How Earth Day shifted from strikes to a 72-hour livestream
Why It Matters
Climate action typically includes street protests — gathering in person to show strength in numbers — and Earth Day is no exception. Pivoting to a digital live-stream event has meant major challenges for organizers, but also new opportunities for global connectedness and accessibility. Canadian activist movements can learn valuable lessons from Earth Day about refocusing quickly in the face of a major change of plans.
Azalea Danes, a high school student in New York City and an organizer with Extinction Rebellion, was sitting in her bedroom in March, on a call with Earth Day organizers, when an alert from Mayor de Blasio popped up on her phone. School was officially closed for at least a month and a half.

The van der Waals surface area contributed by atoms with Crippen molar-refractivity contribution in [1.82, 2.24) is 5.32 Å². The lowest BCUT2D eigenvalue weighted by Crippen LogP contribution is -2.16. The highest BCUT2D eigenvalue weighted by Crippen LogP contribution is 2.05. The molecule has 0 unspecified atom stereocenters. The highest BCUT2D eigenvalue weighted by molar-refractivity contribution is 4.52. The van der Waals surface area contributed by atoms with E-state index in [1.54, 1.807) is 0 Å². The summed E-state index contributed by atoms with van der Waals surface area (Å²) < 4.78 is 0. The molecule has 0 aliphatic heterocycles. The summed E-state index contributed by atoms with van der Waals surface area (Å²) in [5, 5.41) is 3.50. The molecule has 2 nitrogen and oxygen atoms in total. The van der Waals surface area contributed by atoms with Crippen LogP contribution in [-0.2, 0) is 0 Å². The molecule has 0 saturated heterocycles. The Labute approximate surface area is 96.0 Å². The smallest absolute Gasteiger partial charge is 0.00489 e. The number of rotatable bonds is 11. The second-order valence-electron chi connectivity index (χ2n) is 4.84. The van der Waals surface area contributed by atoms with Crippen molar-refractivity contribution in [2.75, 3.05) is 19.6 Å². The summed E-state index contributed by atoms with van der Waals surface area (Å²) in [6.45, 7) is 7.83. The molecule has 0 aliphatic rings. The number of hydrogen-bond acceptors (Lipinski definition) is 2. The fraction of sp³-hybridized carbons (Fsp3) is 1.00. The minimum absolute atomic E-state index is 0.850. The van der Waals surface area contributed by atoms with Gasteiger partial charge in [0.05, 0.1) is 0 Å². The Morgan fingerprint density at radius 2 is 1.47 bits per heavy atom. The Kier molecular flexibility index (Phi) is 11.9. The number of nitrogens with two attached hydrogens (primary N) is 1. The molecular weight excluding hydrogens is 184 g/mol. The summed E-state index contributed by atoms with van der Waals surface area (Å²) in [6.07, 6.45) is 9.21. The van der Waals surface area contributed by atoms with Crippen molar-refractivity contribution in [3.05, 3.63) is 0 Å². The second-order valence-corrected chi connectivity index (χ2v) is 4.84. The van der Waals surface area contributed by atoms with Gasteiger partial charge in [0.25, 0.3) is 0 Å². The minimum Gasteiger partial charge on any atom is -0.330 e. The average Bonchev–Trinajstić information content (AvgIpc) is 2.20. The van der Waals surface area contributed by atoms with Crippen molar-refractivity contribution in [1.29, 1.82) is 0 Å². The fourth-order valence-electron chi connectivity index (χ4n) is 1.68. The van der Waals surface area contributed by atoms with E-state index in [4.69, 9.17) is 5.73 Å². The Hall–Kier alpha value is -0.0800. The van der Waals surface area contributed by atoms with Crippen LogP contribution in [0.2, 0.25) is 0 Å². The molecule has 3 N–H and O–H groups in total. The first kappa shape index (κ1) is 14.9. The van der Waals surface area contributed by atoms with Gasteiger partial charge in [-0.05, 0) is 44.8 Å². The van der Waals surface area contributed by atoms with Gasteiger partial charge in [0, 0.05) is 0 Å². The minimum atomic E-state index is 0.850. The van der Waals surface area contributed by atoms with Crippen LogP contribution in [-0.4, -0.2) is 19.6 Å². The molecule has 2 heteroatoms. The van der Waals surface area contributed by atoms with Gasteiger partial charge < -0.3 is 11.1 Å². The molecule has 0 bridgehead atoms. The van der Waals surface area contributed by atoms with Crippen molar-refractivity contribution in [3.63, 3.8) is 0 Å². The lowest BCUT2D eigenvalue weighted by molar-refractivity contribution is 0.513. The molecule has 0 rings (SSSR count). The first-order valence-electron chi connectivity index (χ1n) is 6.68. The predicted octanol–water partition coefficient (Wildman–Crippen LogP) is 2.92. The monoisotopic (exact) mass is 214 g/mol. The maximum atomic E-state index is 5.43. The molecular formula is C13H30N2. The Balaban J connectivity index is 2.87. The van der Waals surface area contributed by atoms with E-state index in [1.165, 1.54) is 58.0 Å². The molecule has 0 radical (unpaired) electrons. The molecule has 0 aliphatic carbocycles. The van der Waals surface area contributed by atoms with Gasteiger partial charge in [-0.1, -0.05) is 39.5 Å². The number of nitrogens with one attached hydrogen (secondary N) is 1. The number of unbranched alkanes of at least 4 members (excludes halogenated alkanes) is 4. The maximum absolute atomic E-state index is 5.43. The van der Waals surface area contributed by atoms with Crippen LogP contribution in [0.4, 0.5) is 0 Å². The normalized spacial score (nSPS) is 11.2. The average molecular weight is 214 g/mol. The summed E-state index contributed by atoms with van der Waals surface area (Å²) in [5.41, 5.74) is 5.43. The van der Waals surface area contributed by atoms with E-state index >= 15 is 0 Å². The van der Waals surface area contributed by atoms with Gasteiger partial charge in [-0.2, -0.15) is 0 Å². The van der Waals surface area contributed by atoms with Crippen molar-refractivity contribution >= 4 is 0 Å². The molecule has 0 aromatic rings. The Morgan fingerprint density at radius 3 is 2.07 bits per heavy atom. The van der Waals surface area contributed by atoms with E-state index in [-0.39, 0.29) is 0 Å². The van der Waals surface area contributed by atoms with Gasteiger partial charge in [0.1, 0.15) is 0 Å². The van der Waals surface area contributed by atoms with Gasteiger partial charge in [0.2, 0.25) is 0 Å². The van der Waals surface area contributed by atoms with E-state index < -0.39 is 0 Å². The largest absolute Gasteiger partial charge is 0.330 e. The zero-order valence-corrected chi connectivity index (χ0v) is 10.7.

Danes and fellow youth activists from a broad coalition of climate justice groups had taken the lead in preparation for Earth Day 2020; the 50th anniversary was poised to be a turning point.
It was just that on the inaugural Earth Day, on April 22, 1970, when 20 million people packed into city streets, gathered in parks, and filled sidewalks across the United States to demand a healthier planet. The United States’ Environmental Protection Agency was established in July of that year, and t
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